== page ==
Oncologist Poisoning Trial Delayed by Secret Phone Tapes

Nick Mulcahy

September 09, 2014

The impending trial of Ana Maria Gonzalez-Angulo, the MD Anderson Cancer Center oncologist accused of poisoning her fellow oncologist and ex-lover at the Houston center, may be even more sensational than anticipated.

Prosecutors claimed that Dr. Gonzalez-Angulo stated in secretly recorded telephone calls that "she has had people killed" in the past, according to a story in the Houston Chronicle.

The disclosure about the phone calls by the prosecutors was made in court minutes before jury selection was due to begin and has resulted in a delay of the trial being granted to the defense.

The phone calls were not recorded by the police or the Harris County District Attorney's office, Jeff McShan, public information office for the district attorney, told Medscape Medical News.

"The phone calls were discovered by the prosecution," said McShan, referring to the fact finding and evidence gathering preceding the trial.

Dr. Gonzalez-Angulo, a breast cancer specialist, has been charged with the aggravated assault of her ex-sex partner George Blumenshein, MD, a lung and head/neck oncologist.

Dr. Gonzalez-Angulo allegedly poisoned her lover's coffee with ethylene glycol, a common lab chemical that is also an ingredient in antifreeze and can be fatal, at her home in Houston in January 2013.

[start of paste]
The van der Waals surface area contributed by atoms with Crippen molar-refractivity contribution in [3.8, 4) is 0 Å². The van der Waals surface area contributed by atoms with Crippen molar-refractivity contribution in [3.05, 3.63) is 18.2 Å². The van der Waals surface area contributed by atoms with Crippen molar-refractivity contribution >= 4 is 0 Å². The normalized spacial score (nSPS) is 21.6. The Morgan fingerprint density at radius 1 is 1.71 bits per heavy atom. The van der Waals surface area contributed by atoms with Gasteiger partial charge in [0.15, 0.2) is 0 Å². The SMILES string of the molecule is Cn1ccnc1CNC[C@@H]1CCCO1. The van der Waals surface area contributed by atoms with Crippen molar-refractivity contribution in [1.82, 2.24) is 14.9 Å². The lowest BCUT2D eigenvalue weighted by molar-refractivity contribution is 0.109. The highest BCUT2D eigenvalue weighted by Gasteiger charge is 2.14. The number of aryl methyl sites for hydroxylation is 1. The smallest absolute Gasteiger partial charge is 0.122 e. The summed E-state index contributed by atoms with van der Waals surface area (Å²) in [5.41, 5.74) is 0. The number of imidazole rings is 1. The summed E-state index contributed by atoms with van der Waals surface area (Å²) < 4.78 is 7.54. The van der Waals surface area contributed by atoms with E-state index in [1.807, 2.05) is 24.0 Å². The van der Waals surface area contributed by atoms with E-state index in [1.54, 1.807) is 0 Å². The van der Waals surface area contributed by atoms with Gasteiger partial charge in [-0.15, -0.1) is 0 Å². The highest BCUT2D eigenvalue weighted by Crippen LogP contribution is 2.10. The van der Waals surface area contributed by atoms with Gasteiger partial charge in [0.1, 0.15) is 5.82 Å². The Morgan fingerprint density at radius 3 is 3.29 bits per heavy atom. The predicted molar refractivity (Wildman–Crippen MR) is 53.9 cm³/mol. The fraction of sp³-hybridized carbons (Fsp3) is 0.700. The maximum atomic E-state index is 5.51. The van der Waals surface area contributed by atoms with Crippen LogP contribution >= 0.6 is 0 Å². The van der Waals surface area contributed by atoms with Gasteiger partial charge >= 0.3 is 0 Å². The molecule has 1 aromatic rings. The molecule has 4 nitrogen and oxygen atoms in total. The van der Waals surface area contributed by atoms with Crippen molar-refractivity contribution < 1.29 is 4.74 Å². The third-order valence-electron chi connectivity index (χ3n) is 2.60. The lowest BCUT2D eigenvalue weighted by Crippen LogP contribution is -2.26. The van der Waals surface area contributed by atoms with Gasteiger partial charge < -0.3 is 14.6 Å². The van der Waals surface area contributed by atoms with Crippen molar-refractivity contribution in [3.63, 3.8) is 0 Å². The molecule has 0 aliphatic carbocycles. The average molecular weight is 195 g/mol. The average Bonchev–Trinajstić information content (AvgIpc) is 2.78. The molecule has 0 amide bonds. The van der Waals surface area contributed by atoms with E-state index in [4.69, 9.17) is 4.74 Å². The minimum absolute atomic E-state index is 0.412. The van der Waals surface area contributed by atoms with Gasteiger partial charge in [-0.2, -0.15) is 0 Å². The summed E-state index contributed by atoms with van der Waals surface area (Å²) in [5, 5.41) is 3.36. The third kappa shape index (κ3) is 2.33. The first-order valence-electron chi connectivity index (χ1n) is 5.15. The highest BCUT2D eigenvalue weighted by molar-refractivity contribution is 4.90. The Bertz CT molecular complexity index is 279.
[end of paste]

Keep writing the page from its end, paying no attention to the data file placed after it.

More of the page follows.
She was charged with the crime in June 2013 and then formally indicted on the felony charge in September 2013.

Dr. Gonzalez-Angulo's attorney has repeatedly stated that she is not guilty of the charge. She has never been convicted of any crime in past.

The latest drama in the case unfolded last week in the courtroom of state District Judge Katherine Cabaniss.

Prosecutors in Texas are required to notify defense attorneys if they intend to use evidence of a suspect's prior convictions or "extraneous offenses." The recorded phone calls and their supposedly incriminating statements are considered to be extraneous offenses. The information may or may not eventually be heard by a jury.

Last week, Judge Cabaniss said the prosecutors' written notice to Dr. Gonzalez-Angulo's defense about the phone call content was too vague. This, in turn, prompted prosecutors to make the content of the secretly recorded phone call public in court, before the start of the trial. Reportedly, 60 prospective jurors were waiting in the hallway while these actions transpired.

In the phone calls, Dr. Gonzalez-Angulo also supposedly made "several incriminating statements, including allegedly disclosing her lover's private medical information and telling others secret grand jury information that had been disclosed to her attorneys," according to the newspaper account.

Grand jury testimony is secret under Texas law, so any disclosure of that information could be illegal.

According to the newspaper, Dr. Gonzalez-Angulo allegedly stated in the phone calls "that she planned to seek revenge on people who testified against her during grand jury proceedings and sue others."

Jury selection has been rescheduled for September 11, and the trial is set to begin September 15.


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